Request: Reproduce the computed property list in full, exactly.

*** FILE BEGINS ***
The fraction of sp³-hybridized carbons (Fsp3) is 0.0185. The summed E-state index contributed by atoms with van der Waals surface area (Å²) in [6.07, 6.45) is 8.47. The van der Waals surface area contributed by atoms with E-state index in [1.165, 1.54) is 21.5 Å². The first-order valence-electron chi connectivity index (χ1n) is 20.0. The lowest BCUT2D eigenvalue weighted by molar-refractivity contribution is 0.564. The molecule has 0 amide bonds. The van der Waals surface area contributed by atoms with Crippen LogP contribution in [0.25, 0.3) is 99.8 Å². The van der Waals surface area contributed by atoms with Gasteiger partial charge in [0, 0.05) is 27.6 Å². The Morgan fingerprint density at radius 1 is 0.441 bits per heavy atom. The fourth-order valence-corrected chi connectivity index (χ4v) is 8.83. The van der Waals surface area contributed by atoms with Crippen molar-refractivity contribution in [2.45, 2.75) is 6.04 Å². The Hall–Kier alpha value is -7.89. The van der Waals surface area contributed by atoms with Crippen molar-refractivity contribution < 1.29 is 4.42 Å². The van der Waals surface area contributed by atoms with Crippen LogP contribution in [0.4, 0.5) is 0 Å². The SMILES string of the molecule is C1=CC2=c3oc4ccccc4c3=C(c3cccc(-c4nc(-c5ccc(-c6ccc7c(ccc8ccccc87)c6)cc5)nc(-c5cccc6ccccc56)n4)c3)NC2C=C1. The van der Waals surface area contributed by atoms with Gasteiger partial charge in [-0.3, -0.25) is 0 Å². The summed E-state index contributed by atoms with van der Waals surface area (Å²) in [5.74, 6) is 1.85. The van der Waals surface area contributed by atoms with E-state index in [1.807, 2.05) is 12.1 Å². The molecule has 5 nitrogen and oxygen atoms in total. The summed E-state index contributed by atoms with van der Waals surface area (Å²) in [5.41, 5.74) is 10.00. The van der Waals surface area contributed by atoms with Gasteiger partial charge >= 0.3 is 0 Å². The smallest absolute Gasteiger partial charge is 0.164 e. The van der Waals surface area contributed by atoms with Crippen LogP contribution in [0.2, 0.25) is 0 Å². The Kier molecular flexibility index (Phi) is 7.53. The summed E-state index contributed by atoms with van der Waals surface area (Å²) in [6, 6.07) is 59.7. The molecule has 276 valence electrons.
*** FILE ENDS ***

The fraction of sp³-hybridized carbons (Fsp3) is 0.0185. The summed E-state index contributed by atoms with van der Waals surface area (Å²) in [6.07, 6.45) is 8.47. The van der Waals surface area contributed by atoms with E-state index in [1.165, 1.54) is 21.5 Å². The first-order valence-electron chi connectivity index (χ1n) is 20.0. The lowest BCUT2D eigenvalue weighted by molar-refractivity contribution is 0.564. The molecule has 0 amide bonds. The van der Waals surface area contributed by atoms with Crippen LogP contribution in [0.25, 0.3) is 99.8 Å². The van der Waals surface area contributed by atoms with Gasteiger partial charge in [0, 0.05) is 27.6 Å². The Morgan fingerprint density at radius 1 is 0.441 bits per heavy atom. The fourth-order valence-corrected chi connectivity index (χ4v) is 8.83. The van der Waals surface area contributed by atoms with Crippen molar-refractivity contribution in [2.45, 2.75) is 6.04 Å². The Hall–Kier alpha value is -7.89. The van der Waals surface area contributed by atoms with Crippen molar-refractivity contribution < 1.29 is 4.42 Å². The van der Waals surface area contributed by atoms with Crippen LogP contribution in [0.4, 0.5) is 0 Å². The SMILES string of the molecule is C1=CC2=c3oc4ccccc4c3=C(c3cccc(-c4nc(-c5ccc(-c6ccc7c(ccc8ccccc87)c6)cc5)nc(-c5cccc6ccccc56)n4)c3)NC2C=C1. The van der Waals surface area contributed by atoms with Gasteiger partial charge in [-0.3, -0.25) is 0 Å². The summed E-state index contributed by atoms with van der Waals surface area (Å²) in [5.74, 6) is 1.85. The van der Waals surface area contributed by atoms with E-state index in [1.807, 2.05) is 12.1 Å². The molecule has 5 nitrogen and oxygen atoms in total. The summed E-state index contributed by atoms with van der Waals surface area (Å²) in [5.41, 5.74) is 10.00. The van der Waals surface area contributed by atoms with Gasteiger partial charge >= 0.3 is 0 Å². The smallest absolute Gasteiger partial charge is 0.164 e. The van der Waals surface area contributed by atoms with Crippen LogP contribution in [0.2, 0.25) is 0 Å². The Kier molecular flexibility index (Phi) is 7.53. The summed E-state index contributed by atoms with van der Waals surface area (Å²) in [6, 6.07) is 59.7. The molecule has 276 valence electrons.